via http://time.com/15199/college-president-sat-is-part-hoax-and-part-fraud

Education reformers want double standards for THEIR schools


In what is likely to be my favorite post of the week (and, yes, it’s Monday!), Shaun Johnson says:

in case you’re confused, let me summarize Jay P. Greene’s innovative arguments: Standardized test results – and consequences driven almost exclusively by them – are wonderful ways to hold public schools accountable, up to and including shutting down public schools, because public schools are funded by taxpayer dollars and the taxpayer has a right to expect accountability for the effective use of his or her taxes. On the other hand, standardized test results – and consequences driven almost exclusively by them – are terrible ways to hold voucher schools and tax-credit scholarship programs accountable, even though voucher schools and tax-credit scholarship programs provide the exact same service and are also funded by taxpayer dollars and the taxpayer would normally be right to expect accountability for the effective use of his or her taxes but is (for some reason) not right in expecting those things of voucher schools and tax-credit scholarship programs.

Look, you can have public funding with public accountability, or you can have an absence of public accountability and an absence of public funding. You can’t have the public funding and sidestep the public accountability. Sorry, that isn’t how it works.

And if choice advocates don’t like the public accountability system as it snarls at their weaker choice schools, someone should remind them that they all cheered as it tore “failing” public schools limb from limb. Oh, and they also insisted for years that choice schools would leave public schools in the dust, performance-wise. That was one of the reasons for promoting a choice system, wasn’t it?

Jay P. Greene can’t have it both ways. Either public funding should come with test-and-punish accountability, or it shouldn’t.

Being adamantly pro-testing while the tests are used to undermine traditional public schools and then flipping a switch and becoming thoughtfully anti-testing when the same tests threaten to gauge the quality (or publicize the lack thereof) of private schools that are funded with public money doesn’t “feel like” a bait-and-switch.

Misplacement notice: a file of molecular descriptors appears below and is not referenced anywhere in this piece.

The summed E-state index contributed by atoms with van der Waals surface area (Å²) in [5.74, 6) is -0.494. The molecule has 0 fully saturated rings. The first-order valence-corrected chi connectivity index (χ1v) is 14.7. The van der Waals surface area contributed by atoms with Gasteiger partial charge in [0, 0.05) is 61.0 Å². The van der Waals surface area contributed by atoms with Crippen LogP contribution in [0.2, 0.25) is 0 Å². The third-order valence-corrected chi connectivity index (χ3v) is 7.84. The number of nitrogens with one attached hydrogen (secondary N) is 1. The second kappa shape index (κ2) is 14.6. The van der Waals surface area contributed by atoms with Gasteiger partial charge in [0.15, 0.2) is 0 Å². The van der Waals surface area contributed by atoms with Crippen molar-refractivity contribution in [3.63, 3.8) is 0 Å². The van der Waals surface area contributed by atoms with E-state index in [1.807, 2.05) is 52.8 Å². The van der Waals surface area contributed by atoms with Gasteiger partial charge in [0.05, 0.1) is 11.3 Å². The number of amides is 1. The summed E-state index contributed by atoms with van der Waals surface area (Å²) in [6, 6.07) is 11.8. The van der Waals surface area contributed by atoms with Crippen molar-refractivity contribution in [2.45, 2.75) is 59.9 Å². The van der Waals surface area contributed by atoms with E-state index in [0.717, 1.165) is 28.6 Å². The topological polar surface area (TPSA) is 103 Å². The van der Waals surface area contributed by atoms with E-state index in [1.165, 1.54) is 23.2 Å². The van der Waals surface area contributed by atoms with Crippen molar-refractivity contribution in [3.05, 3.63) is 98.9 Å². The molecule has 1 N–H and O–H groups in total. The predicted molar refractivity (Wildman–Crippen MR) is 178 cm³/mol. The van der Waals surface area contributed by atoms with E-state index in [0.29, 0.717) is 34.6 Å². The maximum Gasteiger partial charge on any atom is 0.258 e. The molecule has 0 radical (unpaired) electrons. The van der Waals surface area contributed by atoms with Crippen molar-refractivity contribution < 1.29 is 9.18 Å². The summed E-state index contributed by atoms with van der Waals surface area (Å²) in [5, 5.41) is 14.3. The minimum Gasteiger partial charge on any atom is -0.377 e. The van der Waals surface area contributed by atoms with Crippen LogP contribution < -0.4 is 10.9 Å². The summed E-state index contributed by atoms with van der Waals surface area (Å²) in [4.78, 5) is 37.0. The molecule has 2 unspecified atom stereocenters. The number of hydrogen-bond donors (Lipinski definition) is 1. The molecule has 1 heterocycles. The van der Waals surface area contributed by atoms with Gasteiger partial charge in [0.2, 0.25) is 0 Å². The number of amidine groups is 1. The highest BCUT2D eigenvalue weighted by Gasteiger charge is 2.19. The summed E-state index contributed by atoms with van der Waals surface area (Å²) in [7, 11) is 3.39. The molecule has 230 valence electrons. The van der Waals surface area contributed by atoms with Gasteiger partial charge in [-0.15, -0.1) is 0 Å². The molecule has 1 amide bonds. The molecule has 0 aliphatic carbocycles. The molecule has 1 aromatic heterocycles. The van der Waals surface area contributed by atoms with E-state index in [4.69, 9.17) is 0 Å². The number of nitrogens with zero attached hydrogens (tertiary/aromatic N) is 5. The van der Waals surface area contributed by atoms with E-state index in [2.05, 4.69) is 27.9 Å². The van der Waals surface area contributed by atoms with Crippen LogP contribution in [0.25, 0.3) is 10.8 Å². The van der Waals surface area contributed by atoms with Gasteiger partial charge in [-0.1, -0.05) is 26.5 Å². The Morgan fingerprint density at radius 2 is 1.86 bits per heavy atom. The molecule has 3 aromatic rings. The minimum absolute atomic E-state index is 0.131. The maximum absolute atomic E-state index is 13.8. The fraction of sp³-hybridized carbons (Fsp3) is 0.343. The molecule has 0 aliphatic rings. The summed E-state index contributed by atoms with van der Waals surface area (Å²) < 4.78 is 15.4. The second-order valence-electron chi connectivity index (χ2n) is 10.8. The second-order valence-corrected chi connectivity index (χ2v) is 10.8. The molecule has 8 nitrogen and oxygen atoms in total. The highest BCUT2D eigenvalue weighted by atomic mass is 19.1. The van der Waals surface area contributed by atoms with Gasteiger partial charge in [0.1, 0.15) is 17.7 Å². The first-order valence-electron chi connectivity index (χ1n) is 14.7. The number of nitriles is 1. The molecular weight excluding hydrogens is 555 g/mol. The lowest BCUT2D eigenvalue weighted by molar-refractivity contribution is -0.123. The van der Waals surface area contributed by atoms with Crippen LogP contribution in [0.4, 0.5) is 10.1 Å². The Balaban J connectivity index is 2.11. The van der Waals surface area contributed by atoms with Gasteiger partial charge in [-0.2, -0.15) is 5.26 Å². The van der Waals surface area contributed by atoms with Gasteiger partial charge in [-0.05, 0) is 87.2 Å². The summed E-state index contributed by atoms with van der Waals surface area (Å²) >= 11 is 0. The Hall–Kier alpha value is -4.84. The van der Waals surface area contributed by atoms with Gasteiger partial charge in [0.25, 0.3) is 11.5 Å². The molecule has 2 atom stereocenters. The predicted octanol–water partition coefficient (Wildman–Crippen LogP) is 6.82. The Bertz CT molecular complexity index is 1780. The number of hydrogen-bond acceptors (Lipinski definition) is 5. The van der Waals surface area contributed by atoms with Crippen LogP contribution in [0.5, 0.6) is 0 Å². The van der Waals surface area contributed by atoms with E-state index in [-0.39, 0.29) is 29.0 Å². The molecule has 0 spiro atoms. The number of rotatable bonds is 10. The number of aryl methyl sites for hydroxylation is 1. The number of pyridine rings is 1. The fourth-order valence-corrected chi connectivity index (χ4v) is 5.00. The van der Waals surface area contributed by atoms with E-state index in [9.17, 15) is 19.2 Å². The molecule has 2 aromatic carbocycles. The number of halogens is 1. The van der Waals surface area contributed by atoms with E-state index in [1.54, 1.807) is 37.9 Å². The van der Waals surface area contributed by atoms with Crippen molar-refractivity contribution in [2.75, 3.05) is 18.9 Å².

It *is* the height of cynicism.

Let’s not soften what Jay P. Greene has done here. . . . He has switched his opinion to its polar opposite when the same logic he long applied to the schools he wants to kill was applied (entirely fairly) to the schools he wants to save and replicate. Jay P. Greene even tossed out this gem to bolster his point: “score increases may well be just an artifact of … schools deciding to start prepping students for that high-stakes test… Fordham is confusing real learning increases with test manipulation.”

What? Standardized test scores don’t accurately reflect quality of education? Didn’t Jay P. Greene’s blog once call people who think that way about testing “nihilists?”

Where was all this refreshing nuance when Jay P. Greene was pro-standardized test? Oh, I know where it was: Diane Ravitch was using it, and Jay P. Greene was blasting her for it.

via http://atthechalkface.com/2014/01/20/fordham-and-hess-temporarily-acknowledge-that-reformers-cant-have-it-both-ways

As the supposed achievement benefits of many education reformers’ initiatives fail to materialize, we are seeing this about-face more and more. Stay alert for further hypocrisy…

Image credit: Flip-flop in the morning, Melissa Segal

Want students to look worse? Change the cut scores.

In a must-read article explaining the politics behind cut scores on state-level tests, principal Carol Burris notes:

In 2011, the College Board created a College Readiness index.   It was a combined index of 1550, which only 43 percent of all SAT test takers achieved. You can find it here. Now add up New York’s chosen index.  It is 1630, significantly higher than the 2011 College Board’s index associated with a B- in college.